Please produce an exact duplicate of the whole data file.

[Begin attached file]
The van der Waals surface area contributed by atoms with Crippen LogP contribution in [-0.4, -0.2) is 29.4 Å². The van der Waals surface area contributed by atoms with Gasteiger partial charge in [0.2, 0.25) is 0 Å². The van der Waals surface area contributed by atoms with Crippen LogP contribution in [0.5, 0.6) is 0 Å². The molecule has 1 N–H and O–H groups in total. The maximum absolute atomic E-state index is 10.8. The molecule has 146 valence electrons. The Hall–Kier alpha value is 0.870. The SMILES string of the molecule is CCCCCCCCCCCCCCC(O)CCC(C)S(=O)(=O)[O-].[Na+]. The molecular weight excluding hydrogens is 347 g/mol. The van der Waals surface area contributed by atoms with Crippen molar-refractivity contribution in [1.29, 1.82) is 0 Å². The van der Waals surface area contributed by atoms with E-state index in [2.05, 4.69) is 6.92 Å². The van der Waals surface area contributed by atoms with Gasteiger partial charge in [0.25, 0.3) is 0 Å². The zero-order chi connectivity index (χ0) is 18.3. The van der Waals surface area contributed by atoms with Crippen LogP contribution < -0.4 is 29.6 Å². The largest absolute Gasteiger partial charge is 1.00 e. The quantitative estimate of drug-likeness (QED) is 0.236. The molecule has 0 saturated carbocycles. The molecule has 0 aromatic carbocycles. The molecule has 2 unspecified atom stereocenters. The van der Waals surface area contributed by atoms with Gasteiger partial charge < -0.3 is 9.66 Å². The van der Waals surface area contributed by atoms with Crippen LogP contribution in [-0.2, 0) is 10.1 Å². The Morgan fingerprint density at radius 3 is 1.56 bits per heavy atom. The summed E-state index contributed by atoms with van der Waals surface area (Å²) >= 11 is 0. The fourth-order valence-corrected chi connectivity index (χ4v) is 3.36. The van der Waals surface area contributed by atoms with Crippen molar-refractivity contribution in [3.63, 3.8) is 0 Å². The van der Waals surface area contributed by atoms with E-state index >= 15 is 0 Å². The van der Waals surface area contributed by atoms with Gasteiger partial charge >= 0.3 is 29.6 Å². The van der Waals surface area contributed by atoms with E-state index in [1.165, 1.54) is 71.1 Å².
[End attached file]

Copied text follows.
The van der Waals surface area contributed by atoms with Crippen LogP contribution in [-0.4, -0.2) is 29.4 Å². The van der Waals surface area contributed by atoms with Gasteiger partial charge in [0.2, 0.25) is 0 Å². The van der Waals surface area contributed by atoms with Crippen LogP contribution in [0.5, 0.6) is 0 Å². The molecule has 1 N–H and O–H groups in total. The maximum absolute atomic E-state index is 10.8. The molecule has 146 valence electrons. The Hall–Kier alpha value is 0.870. The SMILES string of the molecule is CCCCCCCCCCCCCCC(O)CCC(C)S(=O)(=O)[O-].[Na+]. The molecular weight excluding hydrogens is 347 g/mol. The van der Waals surface area contributed by atoms with Crippen molar-refractivity contribution in [1.29, 1.82) is 0 Å². The van der Waals surface area contributed by atoms with E-state index in [2.05, 4.69) is 6.92 Å². The van der Waals surface area contributed by atoms with Gasteiger partial charge in [0.25, 0.3) is 0 Å². The zero-order chi connectivity index (χ0) is 18.3. The van der Waals surface area contributed by atoms with Crippen LogP contribution < -0.4 is 29.6 Å². The largest absolute Gasteiger partial charge is 1.00 e. The quantitative estimate of drug-likeness (QED) is 0.236. The molecule has 0 saturated carbocycles. The molecule has 0 aromatic carbocycles. The molecule has 2 unspecified atom stereocenters. The van der Waals surface area contributed by atoms with Gasteiger partial charge < -0.3 is 9.66 Å². The van der Waals surface area contributed by atoms with Crippen LogP contribution in [-0.2, 0) is 10.1 Å². The Morgan fingerprint density at radius 3 is 1.56 bits per heavy atom. The summed E-state index contributed by atoms with van der Waals surface area (Å²) >= 11 is 0. The fourth-order valence-corrected chi connectivity index (χ4v) is 3.36. The van der Waals surface area contributed by atoms with Crippen molar-refractivity contribution in [3.63, 3.8) is 0 Å². The van der Waals surface area contributed by atoms with E-state index >= 15 is 0 Å². The van der Waals surface area contributed by atoms with Gasteiger partial charge >= 0.3 is 29.6 Å². The van der Waals surface area contributed by atoms with E-state index in [1.165, 1.54) is 71.1 Å².